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Credentialing vs. Contracting: Everything Rehab Therapists Need to Know

What's the difference between credentialing and contracting? What do PTs, OTs, and SLPs need to do to complete both?

Kylie McKee
5 min read
August 2, 2019
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There’s a lot of confusion about the difference between credentialing and contracting—as well as what PTs, OTs, and SLPs must do to complete each process. In fact, questions about the insurance credentialing process are some of the most common inquiries we get from new clinics. So, I decided to do a little digging. And with some help from clinical-biller-turned-WebPTer Asia Giuffrida, our Therabill Onboarding Team Lead, I’ve compiled everything rehab therapists need to know about credentialing and contracting:

What is insurance credentialing?

As Giuffrida puts it, “Credentialing proves you are who you say you are: an educated, eligible, and licensed provider.” During this process, the payer verifies your professional records, including:

  • licenses, 
  • diplomas, 
  • attestations, 
  • certificates, and
  • personal references.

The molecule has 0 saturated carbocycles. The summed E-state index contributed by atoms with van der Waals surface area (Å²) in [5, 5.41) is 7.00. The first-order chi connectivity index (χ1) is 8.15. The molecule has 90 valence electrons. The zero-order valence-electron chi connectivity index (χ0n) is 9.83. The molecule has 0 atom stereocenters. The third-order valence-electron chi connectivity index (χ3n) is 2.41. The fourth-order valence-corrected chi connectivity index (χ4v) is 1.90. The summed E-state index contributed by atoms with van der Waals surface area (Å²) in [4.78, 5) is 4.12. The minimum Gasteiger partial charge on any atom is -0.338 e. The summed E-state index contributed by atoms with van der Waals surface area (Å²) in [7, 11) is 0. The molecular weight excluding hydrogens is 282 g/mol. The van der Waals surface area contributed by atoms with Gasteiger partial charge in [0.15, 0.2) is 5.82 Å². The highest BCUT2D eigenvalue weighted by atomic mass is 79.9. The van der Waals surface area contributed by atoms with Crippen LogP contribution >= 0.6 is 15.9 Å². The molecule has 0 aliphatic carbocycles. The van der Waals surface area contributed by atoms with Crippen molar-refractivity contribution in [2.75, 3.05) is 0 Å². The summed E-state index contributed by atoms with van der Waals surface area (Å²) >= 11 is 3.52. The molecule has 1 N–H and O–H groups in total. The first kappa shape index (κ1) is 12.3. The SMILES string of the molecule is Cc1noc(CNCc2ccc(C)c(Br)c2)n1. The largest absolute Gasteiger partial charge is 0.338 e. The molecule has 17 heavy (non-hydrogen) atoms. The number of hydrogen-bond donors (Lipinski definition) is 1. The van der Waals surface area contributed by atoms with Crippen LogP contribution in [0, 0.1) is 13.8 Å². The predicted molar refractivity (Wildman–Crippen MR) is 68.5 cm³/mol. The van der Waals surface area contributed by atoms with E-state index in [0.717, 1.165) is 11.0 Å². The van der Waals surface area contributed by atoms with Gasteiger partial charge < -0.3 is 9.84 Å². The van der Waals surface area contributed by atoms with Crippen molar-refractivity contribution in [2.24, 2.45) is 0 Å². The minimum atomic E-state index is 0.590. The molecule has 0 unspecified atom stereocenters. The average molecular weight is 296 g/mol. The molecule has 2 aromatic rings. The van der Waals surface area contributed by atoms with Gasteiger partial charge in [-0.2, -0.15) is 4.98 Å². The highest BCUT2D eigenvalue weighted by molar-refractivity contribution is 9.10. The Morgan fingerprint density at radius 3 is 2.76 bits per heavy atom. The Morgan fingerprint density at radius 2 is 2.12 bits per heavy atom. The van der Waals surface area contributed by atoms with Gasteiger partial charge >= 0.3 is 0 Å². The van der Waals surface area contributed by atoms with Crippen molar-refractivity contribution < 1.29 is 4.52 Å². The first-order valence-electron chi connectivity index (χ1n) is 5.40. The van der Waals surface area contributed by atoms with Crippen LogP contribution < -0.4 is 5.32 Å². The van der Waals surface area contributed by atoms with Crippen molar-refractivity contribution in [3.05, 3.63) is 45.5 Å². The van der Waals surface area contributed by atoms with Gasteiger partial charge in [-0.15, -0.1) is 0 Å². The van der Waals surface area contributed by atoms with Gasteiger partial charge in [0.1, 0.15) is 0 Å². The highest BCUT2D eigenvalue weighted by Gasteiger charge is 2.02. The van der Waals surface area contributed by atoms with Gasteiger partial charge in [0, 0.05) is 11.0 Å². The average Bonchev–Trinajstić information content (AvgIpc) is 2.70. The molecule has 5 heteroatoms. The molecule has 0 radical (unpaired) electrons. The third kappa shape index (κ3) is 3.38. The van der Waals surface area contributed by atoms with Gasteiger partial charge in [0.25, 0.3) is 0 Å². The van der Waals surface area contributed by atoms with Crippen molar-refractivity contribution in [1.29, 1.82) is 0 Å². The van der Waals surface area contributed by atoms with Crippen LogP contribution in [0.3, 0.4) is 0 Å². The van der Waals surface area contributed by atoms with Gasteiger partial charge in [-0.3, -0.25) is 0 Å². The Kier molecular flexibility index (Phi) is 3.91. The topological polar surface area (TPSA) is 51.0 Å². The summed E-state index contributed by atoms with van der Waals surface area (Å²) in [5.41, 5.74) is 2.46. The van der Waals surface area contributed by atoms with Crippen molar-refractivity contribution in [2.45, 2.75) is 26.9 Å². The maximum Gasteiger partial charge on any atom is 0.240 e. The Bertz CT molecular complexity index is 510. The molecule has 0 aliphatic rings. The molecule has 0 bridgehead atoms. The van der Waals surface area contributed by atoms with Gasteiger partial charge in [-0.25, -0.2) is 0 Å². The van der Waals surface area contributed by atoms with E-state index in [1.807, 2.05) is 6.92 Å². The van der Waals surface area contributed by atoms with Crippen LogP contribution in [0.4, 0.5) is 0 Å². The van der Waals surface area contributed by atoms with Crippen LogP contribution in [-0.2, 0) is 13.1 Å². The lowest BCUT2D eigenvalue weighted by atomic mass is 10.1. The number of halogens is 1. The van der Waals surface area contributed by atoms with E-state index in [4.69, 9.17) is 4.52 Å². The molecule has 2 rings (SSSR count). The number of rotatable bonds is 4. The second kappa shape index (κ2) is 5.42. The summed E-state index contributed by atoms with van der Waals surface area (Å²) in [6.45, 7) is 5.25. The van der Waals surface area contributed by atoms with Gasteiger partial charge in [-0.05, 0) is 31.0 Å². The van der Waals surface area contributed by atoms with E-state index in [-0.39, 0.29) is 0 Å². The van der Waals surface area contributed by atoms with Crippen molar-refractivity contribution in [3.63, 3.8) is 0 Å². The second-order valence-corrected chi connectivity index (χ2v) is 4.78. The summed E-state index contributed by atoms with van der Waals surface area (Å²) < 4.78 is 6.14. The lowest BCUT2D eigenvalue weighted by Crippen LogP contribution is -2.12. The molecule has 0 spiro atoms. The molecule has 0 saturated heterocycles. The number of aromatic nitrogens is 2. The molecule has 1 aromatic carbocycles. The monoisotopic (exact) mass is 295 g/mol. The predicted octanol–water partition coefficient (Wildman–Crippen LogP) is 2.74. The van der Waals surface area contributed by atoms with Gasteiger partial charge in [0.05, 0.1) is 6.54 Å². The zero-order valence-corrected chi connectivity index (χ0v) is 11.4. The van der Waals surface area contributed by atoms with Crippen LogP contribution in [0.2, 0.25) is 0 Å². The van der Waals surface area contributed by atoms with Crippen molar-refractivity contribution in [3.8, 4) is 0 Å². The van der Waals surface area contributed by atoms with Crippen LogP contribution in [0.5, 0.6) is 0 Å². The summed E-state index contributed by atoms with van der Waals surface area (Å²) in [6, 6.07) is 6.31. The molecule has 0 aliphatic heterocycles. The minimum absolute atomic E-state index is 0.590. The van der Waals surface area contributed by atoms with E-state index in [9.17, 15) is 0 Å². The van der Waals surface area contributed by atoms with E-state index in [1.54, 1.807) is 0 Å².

According to Giuffrida, some payers even verify your CV. “Naturally, insurances need to ensure you’re a real professional before they want to do business with you,” she says. Makes sense, right? Just as a practice owner wouldn’t want to hire a new staff member without verifying his or her identity, an insurance company wouldn’t want to pay a provider without knowing exactly who that provider is.

What are the steps?

  1. If necessary, make sure you first establish a business entity (e.g., LLC, S-Corp, or PC) and obtain a tax ID number. (If you operate as a sole proprietor, you may need to get a federal TIN.)
  2. Obtain liability insurance.
  3. Get yourself an NPI number—if you haven’t already. You’ll also need a Type 2 NPI for your business entity. (If you’re incorporated as a sole proprietor, you’ll need a Type 2 NPI as well.)
  4. This probably goes without saying, but make sure you’re fully licensed in the state in which you’ll be rendering services.
  5. Create your Council for Affordable Quality Healthcare (CAQH) profile and keep it current.
  6. Have an address for your practice.
  7. Decide which insurance companies you want to be credentialed and contracted with. Ask your peers or your biller who the most widely-used insurance payers are in your area. Generally speaking, it’s a safe bet to go for the large entities like Blue Cross Blue Shield, Humana, Aetna, UnitedHealthcare, and federal payers like Medicare and Medicaid.
  8. Reach out to each payer to inquire about the credentialing process; then, complete the credentialing application. The process itself can be different for each payer, so it’s important to verify the steps you’ll need to take.
  9. Once payers receive your applications, they’ll vet your credentials to make sure you meet their requirements.
  10. When verification is complete, your file will go to the credentialing committee for approval.

How long does it take?

According to Giuffrida, “That's enormously variable and depends completely on the insurance company. Everyone should be prepared for it to take three to six months. No joke.”

What is insurance contracting?